Being zero-waste at home can be hard enough, but attempting to avoid creating any waste at all while traveling is an even greater challenge. Packing your own food for a flight or long train ride so that you’re not tossing out plastic wrappers or trays, resisting the temptation to grab a snack from a vending machine or a coffee from Starbucks while on a road trip, sighing as you shove yet another paper ticket for an attraction in your purse, knowing there’s no way you can compost your food waste, being “that person” at every restaurant when you refuse paper straws—when you’re on the go, trying not to trash the planet is a constant battle.
And when you’re traveling with a group, it’s even more difficult. After all, you don’t want to seem like a burden or inconvenience to your loved ones, so you try not to impose your own habits on them—and you end up creating way more trash as a result of not wanting to rock the boat. It’s a lose-lose situation.
What if you could partake in a fun group trip without contributing more waste to a landfill? Natural Habitat Adventures, a tour company specializing in outdoor excursions and sustainable practices, is trying to make that possible. Recently, they hosted the world’s first organized zero-waste tour in Yellowstone National Park. From July 6-12, a dozen participants, along with their guides, explored the park while sticking to five key practices of the zero-waste movement: refuse, reuse, recycle, compost, upcycle.
The tour organizers had a pretty bold objective: “At the end of the trip, the group should be able to fit all of the waste produced into a single small container.” Against all odds, they achieved their goal. After about a week in the park, the participants had generated 50.9 lbs of compost and recyclables, with only a quart-sized mason jar’s worth of trash being sent to a landfill.
Pulling this off was no easy feat. In fact, it took the organizers eighteen months to pull together the entire itinerary! They had to work with restaurants and hotels in advance to lay out some ground rules: for example, no serving guests food in single-use, disposable containers, and not placing little plastic bottles of shampoo and conditioner in their rooms.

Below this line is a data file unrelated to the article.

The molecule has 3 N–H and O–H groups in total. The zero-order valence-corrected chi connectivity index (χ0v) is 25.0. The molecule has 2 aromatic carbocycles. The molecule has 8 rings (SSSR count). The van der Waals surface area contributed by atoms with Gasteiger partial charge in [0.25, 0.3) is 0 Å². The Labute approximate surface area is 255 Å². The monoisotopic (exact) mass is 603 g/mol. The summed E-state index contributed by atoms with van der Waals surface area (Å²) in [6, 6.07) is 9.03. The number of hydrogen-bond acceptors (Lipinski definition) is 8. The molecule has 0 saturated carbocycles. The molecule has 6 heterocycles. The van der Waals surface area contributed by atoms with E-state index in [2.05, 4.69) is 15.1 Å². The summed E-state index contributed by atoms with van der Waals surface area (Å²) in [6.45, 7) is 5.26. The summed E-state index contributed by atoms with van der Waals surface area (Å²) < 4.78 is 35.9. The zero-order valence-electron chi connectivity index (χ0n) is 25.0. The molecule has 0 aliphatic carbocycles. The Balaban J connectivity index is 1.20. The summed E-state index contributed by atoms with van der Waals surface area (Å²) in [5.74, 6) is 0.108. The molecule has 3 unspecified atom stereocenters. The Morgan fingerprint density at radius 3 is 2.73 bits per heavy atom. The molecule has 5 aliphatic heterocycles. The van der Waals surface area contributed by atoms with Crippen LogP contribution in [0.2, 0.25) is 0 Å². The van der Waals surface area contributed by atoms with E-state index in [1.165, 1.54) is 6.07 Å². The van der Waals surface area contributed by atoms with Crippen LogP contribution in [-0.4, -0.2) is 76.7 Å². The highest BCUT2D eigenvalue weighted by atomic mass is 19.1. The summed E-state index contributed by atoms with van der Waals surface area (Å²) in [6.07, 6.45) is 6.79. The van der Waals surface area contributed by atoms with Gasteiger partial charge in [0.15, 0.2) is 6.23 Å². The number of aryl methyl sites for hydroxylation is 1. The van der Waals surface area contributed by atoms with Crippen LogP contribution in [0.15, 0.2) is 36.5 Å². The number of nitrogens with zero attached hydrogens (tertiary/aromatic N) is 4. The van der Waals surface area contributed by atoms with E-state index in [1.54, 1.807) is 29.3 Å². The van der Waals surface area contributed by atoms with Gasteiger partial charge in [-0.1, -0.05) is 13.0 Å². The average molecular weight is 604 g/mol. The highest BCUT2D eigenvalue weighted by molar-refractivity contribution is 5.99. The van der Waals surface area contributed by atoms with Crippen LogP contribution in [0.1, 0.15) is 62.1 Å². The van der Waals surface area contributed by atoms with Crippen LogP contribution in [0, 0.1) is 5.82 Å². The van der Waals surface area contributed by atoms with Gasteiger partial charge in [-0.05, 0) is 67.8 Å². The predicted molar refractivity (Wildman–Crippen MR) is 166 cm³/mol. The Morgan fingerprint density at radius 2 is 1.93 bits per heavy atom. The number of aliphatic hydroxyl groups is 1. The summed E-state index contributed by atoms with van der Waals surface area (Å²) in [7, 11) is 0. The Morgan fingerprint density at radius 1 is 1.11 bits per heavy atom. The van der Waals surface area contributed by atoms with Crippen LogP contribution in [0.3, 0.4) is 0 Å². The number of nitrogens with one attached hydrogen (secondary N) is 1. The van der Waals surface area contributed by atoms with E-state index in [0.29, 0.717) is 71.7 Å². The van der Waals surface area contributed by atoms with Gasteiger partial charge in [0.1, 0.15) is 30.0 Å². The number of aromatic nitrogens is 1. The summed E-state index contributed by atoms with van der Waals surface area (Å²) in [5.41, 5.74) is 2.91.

So, how did they do it? Aside from eliminating single-use plastics at restaurants and hotels from the get-go, the organizers took several other crucial steps to ensure that participants would be able to essentially avoid creating waste throughout the trip. First, they supplied everyone with reusables before they departed: bamboo utensils, chopsticks, straws, coffee mugs, water bottles, cloth napkins, and bags for recyclables. They were also encouraged to pick up waste they found around the park to either recycle it or dispose of it properly in a trash can.
The organizers handled a bin for biodegradable food waste, which was collected after each meal and then dropped off at the end of the trip. They also chose a destination where being almost entirely zero-waste was possible—for example, it would be impossible to embark on a trip like this in a city where tap water wasn’t safe to drink, but in Yellowstone, there are plenty of places to fill up your bottle with cold, clean water.
So, what could other tour companies do to reduce the waste produced on the trips they run? Thankfully, Natural Habitat Adventures is putting together a guide for the travel industry based on what they learned from their first zero-waste trip. In the meantime, there are a few changes that other companies in the travel industry could move forward with.
First, tour companies could make it a point to work with restaurants and hotels that are committed to implementing sustainable practices, serving local, organic food, and reducing waste. They could also encourage people who sign up for their trips to bring their own reusables, like water bottles and utensils, and then provide reusables to anyone who doesn’t have them already. Participants could keep them as souvenirs from their trip and continue using them at home. Collecting and dropping off recyclables and compost could be more challenging, but companies could definitely look into it to see if it’s feasible.
A group tour is actually a great time to introduce people to zero-waste principles. When you’re learning alongside a group, it’s much more fun and engaging. Change won’t happen overnight, but tours like the one run by Natural Habitat Adventures are leading the way for a more eco-friendly travel industry.
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